Fluid therapy continues until the scour has resolved.
Faecal samples are often requested/collected from sick calves to differentiate a nutritional scour from an infectious scour and to determine the causative agent. By identifying the pathogen responsible for disease we are able to recommend product specific treatment options, effective disinfectants & vaccination programs. We can also develop a plan and implement strategies to minimise further exposure and disease. Advances in laboratory diagnostic tools means we are able to have results back, in many cases, on the same day.
SUPPLEMENTARY TREATMENT PRODUCTS
Many products exist on the market that aid in calf scour recovery and as suggested should only be used to supplement therapy.
Appropriate rehydration is essential.
Antibiotics: The use of antibiotics (scour ban, pink tablets, injectables etc) for calf scours is controversial however if blood is present in the faeces antibiotics are generally warranted. Speak to your vet.
Binding agents: Binding agents are generally some type of plant fibre/pulp that viruses and bacteria will “stick” to. In this way the infectious agents will preferentially bind to the fibre instead of the intestinal wall and will be passed out in the diarrhoea. The binders also slow down the rate of passage of fluid through the gut, giving the intestine more time to absorb water back into the calf’s system.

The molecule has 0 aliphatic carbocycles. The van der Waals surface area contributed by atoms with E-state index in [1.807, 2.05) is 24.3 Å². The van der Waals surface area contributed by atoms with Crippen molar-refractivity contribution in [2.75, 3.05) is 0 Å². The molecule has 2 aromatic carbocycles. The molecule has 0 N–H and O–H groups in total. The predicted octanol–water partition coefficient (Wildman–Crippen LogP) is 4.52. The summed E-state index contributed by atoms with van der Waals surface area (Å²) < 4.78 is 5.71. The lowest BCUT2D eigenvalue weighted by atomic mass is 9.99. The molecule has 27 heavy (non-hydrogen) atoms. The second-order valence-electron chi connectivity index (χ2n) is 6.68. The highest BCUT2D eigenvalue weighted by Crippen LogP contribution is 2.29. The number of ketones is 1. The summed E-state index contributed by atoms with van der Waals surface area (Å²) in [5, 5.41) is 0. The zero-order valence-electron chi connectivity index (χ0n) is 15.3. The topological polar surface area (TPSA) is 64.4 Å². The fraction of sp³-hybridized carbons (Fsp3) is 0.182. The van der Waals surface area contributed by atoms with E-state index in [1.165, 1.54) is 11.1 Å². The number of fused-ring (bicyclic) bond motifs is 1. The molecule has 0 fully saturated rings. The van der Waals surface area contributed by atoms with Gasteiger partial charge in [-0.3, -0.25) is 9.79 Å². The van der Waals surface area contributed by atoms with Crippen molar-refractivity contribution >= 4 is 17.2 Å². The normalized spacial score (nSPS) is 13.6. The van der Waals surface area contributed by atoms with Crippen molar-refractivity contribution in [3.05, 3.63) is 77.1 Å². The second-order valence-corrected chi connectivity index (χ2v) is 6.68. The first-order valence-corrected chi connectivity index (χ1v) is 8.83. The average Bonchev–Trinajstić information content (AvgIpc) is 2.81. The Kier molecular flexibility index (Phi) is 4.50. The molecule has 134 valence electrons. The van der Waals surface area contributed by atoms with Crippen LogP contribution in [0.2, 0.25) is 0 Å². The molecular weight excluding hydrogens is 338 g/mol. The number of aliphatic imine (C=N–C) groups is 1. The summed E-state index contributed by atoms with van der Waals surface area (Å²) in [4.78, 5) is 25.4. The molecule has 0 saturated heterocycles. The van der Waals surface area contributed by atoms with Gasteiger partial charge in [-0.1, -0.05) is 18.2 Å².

Antibody powders: are now available for scours caused by either Rotavirus and/or Cryptosporidia. It can be used to prevent and treat specific calf scours however its use is only justified upon a confirmed faecal diagnosis of either one or both of these pathogens.
Products are also available that reduce the severity of scours and the excretion of infective eggs into the environment. Talk to your vet.
WHEN DO I NEED HELP?
If your treatment methods are not working, contact your veterinarian immediately for additional help. If more than 5% of your calves are scouring and require treatment, you need help. If death is greater than 2% due to calf scours contact your veterinarian. Your veterinarian can submit refrigerated (not frozen) faecal samples to the lab and receive answers, in most cases, on the same day. Freshly dead calves can also be examined to determine the cause of the diarrhoea and to aid in determining those factors needed for prevention and treatment in your herd.
If you wish to discuss the management of calf scours further, require additional assistance, or need advice on animal health issues feel free to call your vet.
NURSING CARE AND PREVENTION